Study of prevalence of ocular manifestations in HIV positive patients
Introduction: HIV/AIDS is a disorder which affects multiple systems in our body but ophthalmic manifestations do occur in 70-80% of patients sometime during their lifetime. Eye is affected either directly by HIV virus or indirectly through various opportunistic infections. HIV related ophthalmic manifestations are wide and can affect any part of eye from a dnexal disorders to posterior segment diseases including the optic nerve and the optic tract. This study was done to know the prevalence of ocular manifestations in the known HIV positive case & to correlate the ocular manifestations in HIV positive patients with their CD4+ lymphocyte count and duration of disease.
Material & Methods: In the present study, we examined 200 known cases of HIV infection who attended the Out Patient Department of Government Eye Hospital, Amritsar, Punjab. Detailed ocular examination was done and the findings were correlated with CD4+ count and duration of the disease.
Result: In the present study it was found that dry eye and HIV retinopathy were amongst the most common ocular manifestations accounting for 20.5% and 20% of the total cases. Next in the series was neuro ophthalmic complications which include dpapilledema, optic nerve atrophy, papillitis and also third nerve abnormalities. It consisted of 5.5% of the total cases. Almost equal in incidence was anterior uveitis consisting of 5% of the total. Next of importance was CMV retinitis of which 5 cases were seen which constituted 2.5% of the total and all these cases were observed in the patients with CD4+ count less than 50/mm3. p value for this was 0.008 which was statistically significant. Few cases of blephar it is, conjunctivitis, cellulitis, herpes zoster ophthalmic us and keratitis were also found which consisted of 2.5%, 0.5%, 1%,3%, and 2% respectively.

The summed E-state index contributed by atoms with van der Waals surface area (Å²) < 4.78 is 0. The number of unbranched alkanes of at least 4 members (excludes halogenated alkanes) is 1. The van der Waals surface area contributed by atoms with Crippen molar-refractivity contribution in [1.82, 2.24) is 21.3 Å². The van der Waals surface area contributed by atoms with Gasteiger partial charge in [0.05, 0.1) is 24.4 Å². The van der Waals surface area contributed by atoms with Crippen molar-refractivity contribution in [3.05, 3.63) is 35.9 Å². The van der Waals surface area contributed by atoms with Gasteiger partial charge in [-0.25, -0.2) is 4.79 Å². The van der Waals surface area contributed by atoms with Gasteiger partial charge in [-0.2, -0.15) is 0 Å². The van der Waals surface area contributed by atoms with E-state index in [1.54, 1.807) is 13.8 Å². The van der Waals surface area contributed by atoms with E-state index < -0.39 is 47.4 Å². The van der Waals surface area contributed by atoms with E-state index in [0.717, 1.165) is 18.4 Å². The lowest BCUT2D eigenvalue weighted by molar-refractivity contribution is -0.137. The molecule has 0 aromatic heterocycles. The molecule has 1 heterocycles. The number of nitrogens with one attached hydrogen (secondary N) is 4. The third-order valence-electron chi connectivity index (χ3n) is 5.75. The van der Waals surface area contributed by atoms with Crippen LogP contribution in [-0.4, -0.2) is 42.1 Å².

Conclusion: Any HIV-infected person who at any stage experiences ocular symptoms also should get competent ophthalmologic care at the earliest. Any delay in treatment can lead to permanent visual loss. An improved coordination between two branches of ophthalmology and HIV medicine will need long coordination against this dreadful disease.
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